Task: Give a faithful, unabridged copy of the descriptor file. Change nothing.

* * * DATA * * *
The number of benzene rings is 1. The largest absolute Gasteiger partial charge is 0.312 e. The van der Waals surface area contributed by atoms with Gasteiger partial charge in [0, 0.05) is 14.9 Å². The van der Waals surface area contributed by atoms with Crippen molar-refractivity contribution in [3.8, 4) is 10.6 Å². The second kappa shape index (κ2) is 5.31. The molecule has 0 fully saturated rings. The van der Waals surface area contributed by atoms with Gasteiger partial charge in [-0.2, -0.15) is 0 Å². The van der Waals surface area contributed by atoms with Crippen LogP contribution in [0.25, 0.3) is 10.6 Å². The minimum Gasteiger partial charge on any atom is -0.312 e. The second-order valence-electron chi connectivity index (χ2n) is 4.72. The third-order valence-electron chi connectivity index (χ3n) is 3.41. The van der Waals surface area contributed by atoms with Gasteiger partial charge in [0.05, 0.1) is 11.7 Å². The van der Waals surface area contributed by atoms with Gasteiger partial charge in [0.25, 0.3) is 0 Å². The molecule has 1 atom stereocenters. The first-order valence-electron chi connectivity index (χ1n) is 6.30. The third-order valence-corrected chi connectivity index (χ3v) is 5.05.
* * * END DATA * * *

The number of benzene rings is 1. The largest absolute Gasteiger partial charge is 0.312 e. The van der Waals surface area contributed by atoms with Gasteiger partial charge in [0, 0.05) is 14.9 Å². The van der Waals surface area contributed by atoms with Crippen molar-refractivity contribution in [3.8, 4) is 10.6 Å². The second kappa shape index (κ2) is 5.31. The molecule has 0 fully saturated rings. The van der Waals surface area contributed by atoms with Gasteiger partial charge in [-0.2, -0.15) is 0 Å². The van der Waals surface area contributed by atoms with Crippen LogP contribution in [0.25, 0.3) is 10.6 Å². The minimum Gasteiger partial charge on any atom is -0.312 e. The second-order valence-electron chi connectivity index (χ2n) is 4.72. The third-order valence-electron chi connectivity index (χ3n) is 3.41. The van der Waals surface area contributed by atoms with Gasteiger partial charge in [0.05, 0.1) is 11.7 Å². The van der Waals surface area contributed by atoms with Gasteiger partial charge in [0.25, 0.3) is 0 Å². The molecule has 1 atom stereocenters. The first-order valence-electron chi connectivity index (χ1n) is 6.30. The third-order valence-corrected chi connectivity index (χ3v) is 5.05.